Amazon Web Services this morning made a new pitch for running web apps on its cloud computing platform, introducing a feature called ElastiCache that promises to improve the performance of web apps such as social networks, games and media-sharing sites.

In basic terms, the system uses server infrastructure more efficiently to help web apps keep key bits of data in memory, for faster access than retrieving them from a disk-based database.

See the Amazon Web Services blog for all the under-the-hood details.

ElastiCache “answers one of the most highly requested functionalities of AWS customers by providing a managed, flexible and resilient caching service in the cloud,” says Raju Gulabani, Amazon’s VP of data services, in the news release announcing the service.

Random factoid: ElastiCache uses the Memcached protocol, developed in 2003 for LiveJournal by the social network’s founder, University of Washington computer science alum Brad Fitzpatrick.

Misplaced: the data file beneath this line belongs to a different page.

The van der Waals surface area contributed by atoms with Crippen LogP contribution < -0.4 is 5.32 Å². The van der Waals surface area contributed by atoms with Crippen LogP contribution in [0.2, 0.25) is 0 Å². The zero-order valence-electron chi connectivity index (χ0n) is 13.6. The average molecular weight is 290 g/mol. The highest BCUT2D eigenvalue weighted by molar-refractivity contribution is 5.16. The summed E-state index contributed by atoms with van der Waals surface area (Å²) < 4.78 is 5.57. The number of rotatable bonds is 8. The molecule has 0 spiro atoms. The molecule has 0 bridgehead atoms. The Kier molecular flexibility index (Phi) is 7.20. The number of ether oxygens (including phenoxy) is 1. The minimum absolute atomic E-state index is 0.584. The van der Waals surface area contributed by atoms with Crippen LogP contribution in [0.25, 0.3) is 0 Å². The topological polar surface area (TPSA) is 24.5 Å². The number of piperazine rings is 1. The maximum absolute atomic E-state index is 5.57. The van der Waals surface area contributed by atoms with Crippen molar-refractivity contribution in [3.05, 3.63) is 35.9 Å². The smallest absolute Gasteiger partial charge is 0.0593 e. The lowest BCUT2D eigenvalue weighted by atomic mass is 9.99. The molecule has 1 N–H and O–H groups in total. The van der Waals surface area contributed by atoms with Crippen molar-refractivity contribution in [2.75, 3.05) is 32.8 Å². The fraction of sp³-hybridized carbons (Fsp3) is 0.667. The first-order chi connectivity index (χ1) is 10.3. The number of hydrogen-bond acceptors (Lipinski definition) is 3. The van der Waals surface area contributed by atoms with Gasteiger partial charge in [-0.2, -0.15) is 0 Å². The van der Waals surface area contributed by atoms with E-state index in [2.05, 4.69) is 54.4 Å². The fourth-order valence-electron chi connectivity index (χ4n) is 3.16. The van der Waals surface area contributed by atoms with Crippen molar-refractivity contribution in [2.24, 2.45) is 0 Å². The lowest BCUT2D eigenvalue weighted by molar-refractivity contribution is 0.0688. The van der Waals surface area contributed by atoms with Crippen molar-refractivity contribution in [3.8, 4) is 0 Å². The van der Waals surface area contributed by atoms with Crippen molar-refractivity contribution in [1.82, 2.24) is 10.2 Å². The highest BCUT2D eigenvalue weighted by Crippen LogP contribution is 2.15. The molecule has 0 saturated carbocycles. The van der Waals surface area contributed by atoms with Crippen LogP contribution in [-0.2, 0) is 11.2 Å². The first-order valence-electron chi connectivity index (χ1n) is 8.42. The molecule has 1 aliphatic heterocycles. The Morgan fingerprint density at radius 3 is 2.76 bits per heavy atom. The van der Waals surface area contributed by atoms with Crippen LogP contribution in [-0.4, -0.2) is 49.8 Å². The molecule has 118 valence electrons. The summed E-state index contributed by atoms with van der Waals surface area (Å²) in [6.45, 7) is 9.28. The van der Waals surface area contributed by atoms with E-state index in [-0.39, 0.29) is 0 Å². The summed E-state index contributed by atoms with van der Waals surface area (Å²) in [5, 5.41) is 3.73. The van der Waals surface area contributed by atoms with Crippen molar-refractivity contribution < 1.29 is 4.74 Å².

Amazon competes with companies including Microsoft and Google in this area of cloud computing — offering services that let other businesses run programs in remote data centers without maintaining and managing the infrastructure themselves.

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  • Guest

    Congratulations to Todd on writing over 100 words about Amazon without using the T-word! Facts, Todd, are news.

    • Guest

      Do you think that Amazon will use ElastiCache to do server side caching for all of the new services they’ll be running to support the upcoming Amazon tablet?

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